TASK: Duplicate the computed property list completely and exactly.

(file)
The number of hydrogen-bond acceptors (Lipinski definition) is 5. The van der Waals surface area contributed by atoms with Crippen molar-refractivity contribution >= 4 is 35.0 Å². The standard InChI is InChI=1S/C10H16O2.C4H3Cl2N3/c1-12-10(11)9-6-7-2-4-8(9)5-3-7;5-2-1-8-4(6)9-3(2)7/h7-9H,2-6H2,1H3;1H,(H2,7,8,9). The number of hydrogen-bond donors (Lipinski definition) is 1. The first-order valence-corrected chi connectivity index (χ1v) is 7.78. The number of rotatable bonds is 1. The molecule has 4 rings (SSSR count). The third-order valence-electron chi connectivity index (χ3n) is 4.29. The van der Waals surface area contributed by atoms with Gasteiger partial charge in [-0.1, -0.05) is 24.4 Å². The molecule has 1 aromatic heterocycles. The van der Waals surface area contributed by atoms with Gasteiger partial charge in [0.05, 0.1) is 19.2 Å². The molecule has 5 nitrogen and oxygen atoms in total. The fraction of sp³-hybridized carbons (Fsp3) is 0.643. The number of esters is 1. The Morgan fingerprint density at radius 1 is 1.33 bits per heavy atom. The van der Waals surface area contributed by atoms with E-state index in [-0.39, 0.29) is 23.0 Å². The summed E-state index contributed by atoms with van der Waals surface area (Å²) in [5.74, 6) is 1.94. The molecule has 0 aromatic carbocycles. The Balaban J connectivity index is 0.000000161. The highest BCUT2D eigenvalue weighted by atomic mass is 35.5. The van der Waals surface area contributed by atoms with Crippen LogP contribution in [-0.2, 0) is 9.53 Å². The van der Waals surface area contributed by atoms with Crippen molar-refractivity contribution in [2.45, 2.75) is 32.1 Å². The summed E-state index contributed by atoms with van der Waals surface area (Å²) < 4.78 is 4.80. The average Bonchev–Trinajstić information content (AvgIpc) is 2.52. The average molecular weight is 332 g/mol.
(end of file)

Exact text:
The number of hydrogen-bond acceptors (Lipinski definition) is 5. The van der Waals surface area contributed by atoms with Crippen molar-refractivity contribution >= 4 is 35.0 Å². The standard InChI is InChI=1S/C10H16O2.C4H3Cl2N3/c1-12-10(11)9-6-7-2-4-8(9)5-3-7;5-2-1-8-4(6)9-3(2)7/h7-9H,2-6H2,1H3;1H,(H2,7,8,9). The number of hydrogen-bond donors (Lipinski definition) is 1. The first-order valence-corrected chi connectivity index (χ1v) is 7.78. The number of rotatable bonds is 1. The molecule has 4 rings (SSSR count). The third-order valence-electron chi connectivity index (χ3n) is 4.29. The van der Waals surface area contributed by atoms with Gasteiger partial charge in [-0.1, -0.05) is 24.4 Å². The molecule has 1 aromatic heterocycles. The van der Waals surface area contributed by atoms with Gasteiger partial charge in [0.05, 0.1) is 19.2 Å². The molecule has 5 nitrogen and oxygen atoms in total. The fraction of sp³-hybridized carbons (Fsp3) is 0.643. The number of esters is 1. The Morgan fingerprint density at radius 1 is 1.33 bits per heavy atom. The van der Waals surface area contributed by atoms with E-state index in [-0.39, 0.29) is 23.0 Å². The summed E-state index contributed by atoms with van der Waals surface area (Å²) in [5.74, 6) is 1.94. The molecule has 0 aromatic carbocycles. The Balaban J connectivity index is 0.000000161. The highest BCUT2D eigenvalue weighted by atomic mass is 35.5. The van der Waals surface area contributed by atoms with Crippen LogP contribution in [-0.2, 0) is 9.53 Å². The van der Waals surface area contributed by atoms with Crippen molar-refractivity contribution in [2.45, 2.75) is 32.1 Å². The summed E-state index contributed by atoms with van der Waals surface area (Å²) < 4.78 is 4.80. The average Bonchev–Trinajstić information content (AvgIpc) is 2.52. The average molecular weight is 332 g/mol.